by Dennis Crouch
In my recent Berkheimer post, I wrote that “that no court following Berkheimer has … attempted to get a jury verdict on the issue.” Turns out that I’m potentially wrong.
In the pending case of Finjan, Inc. v. Juniper Network, Inc. (N.D. Cal. 2018), Judge Alsup has ordered a jury trial on the “inventive concept” question. In its order, denying summary judgment, the court found that the Claim 10 of Finjan’s U.S. Patent No. 8,677,494 was directed to the abstract idea of “collecting data, analyzing data, and storing results.” (Alice Step 1). However, the court decided to wait for trial to determine the inventive concept question:
Juniper contends that Claim 10 of the ’494 patent contains no inventive concept sufficient to transform its patent-ineligible subject matter into a patentable invention under Alice step two. At this juncture, this order will postpone on reaching the issue of whether Claim 10 survives under Alice step two. Rather, the Court will wait to have the benefit of the trial record before determining whether Claim 10 contains an inventive concept such that it is patent eligible.
Trial is scheduled to start in December and the parties are now fighting over jury instructions. The patentee suggests the following jury instructions on the inventive concept question:
For purposes of this case, you must determine whether Claim 10 contains an inventive concept. In order to prove that Claim 10 does not contain an inventive concept, Juniper must persuade you by clear and convincing evidence that all of the elements of Claim 10, both individually and as an ordered combination, were well-understood, routine, and conventional at the time of the invention.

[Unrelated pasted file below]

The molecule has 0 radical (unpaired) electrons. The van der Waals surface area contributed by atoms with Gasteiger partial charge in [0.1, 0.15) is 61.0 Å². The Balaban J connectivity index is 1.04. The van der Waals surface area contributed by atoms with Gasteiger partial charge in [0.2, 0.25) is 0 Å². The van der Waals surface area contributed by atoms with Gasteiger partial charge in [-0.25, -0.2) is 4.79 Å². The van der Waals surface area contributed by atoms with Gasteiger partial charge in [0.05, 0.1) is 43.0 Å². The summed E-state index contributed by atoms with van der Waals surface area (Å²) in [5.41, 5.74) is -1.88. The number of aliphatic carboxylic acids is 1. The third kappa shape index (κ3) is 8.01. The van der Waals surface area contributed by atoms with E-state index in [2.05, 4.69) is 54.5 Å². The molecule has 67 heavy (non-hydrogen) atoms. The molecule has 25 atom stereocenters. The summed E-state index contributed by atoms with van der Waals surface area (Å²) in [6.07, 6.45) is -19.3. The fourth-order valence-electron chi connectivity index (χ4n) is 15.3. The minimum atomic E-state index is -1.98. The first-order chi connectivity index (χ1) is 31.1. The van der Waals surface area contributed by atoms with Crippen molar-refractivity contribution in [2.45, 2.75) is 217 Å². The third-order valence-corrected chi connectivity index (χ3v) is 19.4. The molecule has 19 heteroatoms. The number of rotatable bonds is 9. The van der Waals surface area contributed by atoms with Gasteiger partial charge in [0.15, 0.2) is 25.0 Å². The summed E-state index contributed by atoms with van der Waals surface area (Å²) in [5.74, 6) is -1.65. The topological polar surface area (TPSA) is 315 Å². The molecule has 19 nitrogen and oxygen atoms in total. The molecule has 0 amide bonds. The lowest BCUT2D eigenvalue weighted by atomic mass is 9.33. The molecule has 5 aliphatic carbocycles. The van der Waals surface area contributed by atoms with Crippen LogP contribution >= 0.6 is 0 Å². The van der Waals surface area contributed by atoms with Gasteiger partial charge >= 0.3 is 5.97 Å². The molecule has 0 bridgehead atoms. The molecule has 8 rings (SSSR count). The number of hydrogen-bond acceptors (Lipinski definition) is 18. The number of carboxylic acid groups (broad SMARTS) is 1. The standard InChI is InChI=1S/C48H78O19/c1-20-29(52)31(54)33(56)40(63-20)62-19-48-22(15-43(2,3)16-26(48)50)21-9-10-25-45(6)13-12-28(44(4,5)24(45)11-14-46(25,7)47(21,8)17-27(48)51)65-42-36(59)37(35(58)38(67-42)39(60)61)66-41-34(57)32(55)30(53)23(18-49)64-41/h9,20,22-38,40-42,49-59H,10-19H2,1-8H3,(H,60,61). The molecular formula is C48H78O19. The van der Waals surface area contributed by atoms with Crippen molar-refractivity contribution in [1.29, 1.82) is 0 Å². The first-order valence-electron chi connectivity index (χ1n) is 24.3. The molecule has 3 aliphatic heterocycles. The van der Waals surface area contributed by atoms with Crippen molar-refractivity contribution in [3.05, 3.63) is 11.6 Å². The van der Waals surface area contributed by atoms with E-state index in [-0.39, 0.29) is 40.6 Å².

Whether a particular technology is well-understood, routine, and conventional goes beyond what was simply known in the field at the time of the invention. The mere fact that something is disclosed in a publication, for example, does not mean it was well-understood, routine, and conventional at the time. If you find that Claim 10 contains an inventive concept, then it is valid. If you find that Claim 10 does not contain an inventive concept, then it is not valid.
The patentee would not ask the jury to whether an inventive concept exists, but only the ultimate question – is the patent valid under Section 101. The proposed form question is below:
The accused infringer (Juniper) doesn’t appear to be objecting to the issue going to the jury (although it may have objected elsewhere). However, Juniper has major problems with the above proposed instructions. Probably most importantly, Juniper argues that the jury will need to understand the abstract idea exception, and understand that the innovative concept must go beyond the abstract idea itself. “i.e., an element or combination of elements that is sufficient to ensure that the patent in practice amounts to significantly more than a patent upon the ineligible concept itself.” Alice. I don’t believe that Juniper has submitted its competing proposed verdict form yet.
This is a case where the rubber seems to be meeting the road. The Supreme Court seems to have made clear that eligibility itself is a question of law and a threshold question for courts to decide (rather than juries). This makes me think Judge Alsup may be setting-himself up for reversal.